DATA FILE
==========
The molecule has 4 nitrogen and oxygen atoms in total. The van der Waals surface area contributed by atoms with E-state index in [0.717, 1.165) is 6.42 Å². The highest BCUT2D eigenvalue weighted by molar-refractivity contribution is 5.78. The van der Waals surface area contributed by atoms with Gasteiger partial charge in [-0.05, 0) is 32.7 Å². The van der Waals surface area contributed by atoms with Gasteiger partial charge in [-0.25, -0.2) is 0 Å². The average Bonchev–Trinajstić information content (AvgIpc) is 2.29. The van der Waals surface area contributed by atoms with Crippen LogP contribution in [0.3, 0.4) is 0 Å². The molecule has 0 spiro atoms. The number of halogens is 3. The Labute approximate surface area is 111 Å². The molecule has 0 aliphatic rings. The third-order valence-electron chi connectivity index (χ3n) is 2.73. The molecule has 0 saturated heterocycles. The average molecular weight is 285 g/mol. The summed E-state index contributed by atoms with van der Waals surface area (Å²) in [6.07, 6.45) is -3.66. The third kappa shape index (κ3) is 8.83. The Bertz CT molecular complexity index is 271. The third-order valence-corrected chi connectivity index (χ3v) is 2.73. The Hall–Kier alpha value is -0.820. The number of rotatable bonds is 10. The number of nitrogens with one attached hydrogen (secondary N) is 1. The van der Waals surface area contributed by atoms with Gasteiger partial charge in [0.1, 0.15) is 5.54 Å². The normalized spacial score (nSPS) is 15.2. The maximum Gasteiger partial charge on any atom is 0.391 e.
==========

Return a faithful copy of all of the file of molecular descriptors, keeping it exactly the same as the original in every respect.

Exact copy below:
The molecule has 4 nitrogen and oxygen atoms in total. The van der Waals surface area contributed by atoms with E-state index in [0.717, 1.165) is 6.42 Å². The highest BCUT2D eigenvalue weighted by molar-refractivity contribution is 5.78. The van der Waals surface area contributed by atoms with Gasteiger partial charge in [-0.05, 0) is 32.7 Å². The van der Waals surface area contributed by atoms with Gasteiger partial charge in [-0.25, -0.2) is 0 Å². The average Bonchev–Trinajstić information content (AvgIpc) is 2.29. The van der Waals surface area contributed by atoms with Crippen LogP contribution in [0.3, 0.4) is 0 Å². The molecule has 0 spiro atoms. The number of halogens is 3. The Labute approximate surface area is 111 Å². The molecule has 0 aliphatic rings. The third-order valence-electron chi connectivity index (χ3n) is 2.73. The molecule has 0 saturated heterocycles. The average molecular weight is 285 g/mol. The summed E-state index contributed by atoms with van der Waals surface area (Å²) in [6.07, 6.45) is -3.66. The third kappa shape index (κ3) is 8.83. The Bertz CT molecular complexity index is 271. The third-order valence-corrected chi connectivity index (χ3v) is 2.73. The Hall–Kier alpha value is -0.820. The number of rotatable bonds is 10. The number of nitrogens with one attached hydrogen (secondary N) is 1. The van der Waals surface area contributed by atoms with Gasteiger partial charge in [0.1, 0.15) is 5.54 Å². The normalized spacial score (nSPS) is 15.2. The maximum Gasteiger partial charge on any atom is 0.391 e.